Kolkata: The Trinamool Congress (TMC)-BJP slugfest in West Bengal over the National Register of Citizens (NRC) is set to intensify as the state government has begun issuing an additional identity card to the state’s residents.
The Mamata Banerjee government is issuing ‘non-subsidised ration cards’, which it says can be used as identity proof apart from Aadhaar, PAN and voter identity cards.
The government has, however, made it clear that holders of the ‘non-subsidised ration cards’ will not be eligible for benefits, such as subsidised food, available to normal ration card holders.
The cards are part of a massive digitisation exercise of ration cards that the state government launched early September. Those seeking these cards will, however, have to provide details of their Aadhaar, PAN and voter identity cards.
The government is justifying the new cards as an attempt to clean up the public distribution system (PDS) in the state.
“There are some people who do not take the subsidised food grains, but retain the cards for identity or as address proof,” the chief minister had said in an administrative meeting in September. “We have directed the administration to issue two types of cards. People can apply for non-subsidised ration cards as identity proof. In this process, we can save the government money and also keep the ration dealers under check as they tend to misappropriate funds. The dates for application have been extended from 5 November to 30 November.”
Cards tied to NRC, says BJP
The opposition BJP isn’t buying the TMC’s claims, especially because the NRC, implemented in Assam, is a prime bone of contention between the two parties. BJP leaders have been insisting that the NRC will be extended to West Bengal, a border state, but Banerjee is vehemently opposed to it.
Earlier, the chief minister had said that any document, including a ration card, makes a person a citizen of the country, and there is nothing to worry about the NRC.
The state BJP now sees the ‘non-subsidised ration cards’ as part of the TMC’s strategy to counter the NRC. The party claims that the chief minister is trying to provide identity cards to ‘infiltrators’ by this ‘uniquely conceptualised’ process.
“We have already submitted a detailed report to the central government about this entire process. This is a massive exercise she has taken up to provide the illegal immigrants an identity proof,” said Kailash Vijayvargiya, the BJP’s national general secretary. “The MHA is aware of such an exercise. She is scared of NRC and misleading people. She knows that her vote bank of infiltrators will be removed under such exercise. But she will not succeed in such efforts.”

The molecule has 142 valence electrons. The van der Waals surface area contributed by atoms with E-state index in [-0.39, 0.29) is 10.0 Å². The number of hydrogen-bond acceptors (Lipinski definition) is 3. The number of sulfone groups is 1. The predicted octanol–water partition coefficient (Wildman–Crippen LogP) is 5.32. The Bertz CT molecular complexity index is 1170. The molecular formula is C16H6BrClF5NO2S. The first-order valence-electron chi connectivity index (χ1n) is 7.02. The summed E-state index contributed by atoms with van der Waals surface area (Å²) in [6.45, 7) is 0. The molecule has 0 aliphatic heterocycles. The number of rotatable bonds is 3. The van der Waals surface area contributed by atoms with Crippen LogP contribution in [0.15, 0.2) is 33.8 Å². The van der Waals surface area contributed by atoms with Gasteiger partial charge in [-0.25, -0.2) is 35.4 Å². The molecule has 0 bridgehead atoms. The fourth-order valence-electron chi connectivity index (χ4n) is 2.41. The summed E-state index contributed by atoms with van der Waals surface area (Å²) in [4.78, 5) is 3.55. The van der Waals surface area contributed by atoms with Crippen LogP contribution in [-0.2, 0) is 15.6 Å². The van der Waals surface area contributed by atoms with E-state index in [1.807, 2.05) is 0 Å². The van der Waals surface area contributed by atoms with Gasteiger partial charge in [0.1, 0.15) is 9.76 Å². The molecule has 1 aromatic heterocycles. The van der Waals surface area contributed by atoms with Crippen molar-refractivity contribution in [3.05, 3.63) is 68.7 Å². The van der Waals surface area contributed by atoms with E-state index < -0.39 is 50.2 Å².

BJP’s Rajya Sabha MP Swapan Dasgupta also questioned the nature of the ‘non subsidised ration cards’. “What is this card all about? Is this state a republic already?” he asked. “Is the government in Bengal trying to create a parallel identity card? Will it also have its own passport in future?”
Food Minister Jyotipriya Mallick rubbished the claims. “This is a process to make the PDS cleaner. We are trying to take out the fake ration cards,” Mallick said. “There is no connection between the digital ration card and NRC. BJP is again conspiring against us as always.”
The digitisation process
The ‘non-subsidised ration cards’ are part of the state government’s digitisation process, which also includes digital ration cards.
According to official data, between 9 September and 27 September, the government here received almost 91.75 lakh applications for new ration cards. Of these applications, a major number was for the issuance of fresh ration cards while people also applied for renewal and fresh inclusion of names. There are close to 8 crore people in the state who hold old ration cards.
“We have already enrolled 60 lakh people under the new digital ration card system,” Mallick told ThePrint. “The process is still on.”
For the non-subsidised ration cards, the government has two categories — application for non-subsidised ration card and application for conversion to non-subsidised ration card.
While they can be availed online, the state’s food department has set up hundreds of camps in districts to accept offline applications as well.
Confusion on the ground
There is little clarity on the ground on the need for the new digital cards.
Pradip Mondal, 68, a resident of Hooghly, stood in a long queue at a ration shop near his house for hours, filled up the form, submitted photocopies of his Aadhaar card and voter ID card. He, however, does not know why he is participating in this exercise.
“We saw advertisements in newspapers and on TV about this card. It looked like a mandatory government document for identity,” Mondal said. “We were told by the municipality that the old card will not remain valid anymore. Some local leaders told us that death certificates would not be issued if we did not have the digital card.”
Krishna Bhattacharya, 45, a nurse from Kolkata’s Maniktala area, took a day off from work to submit her application. “Our councillor told us that this is the single most important document for identity,” she said. “We all should have this card and will need this if NRC gets implemented.”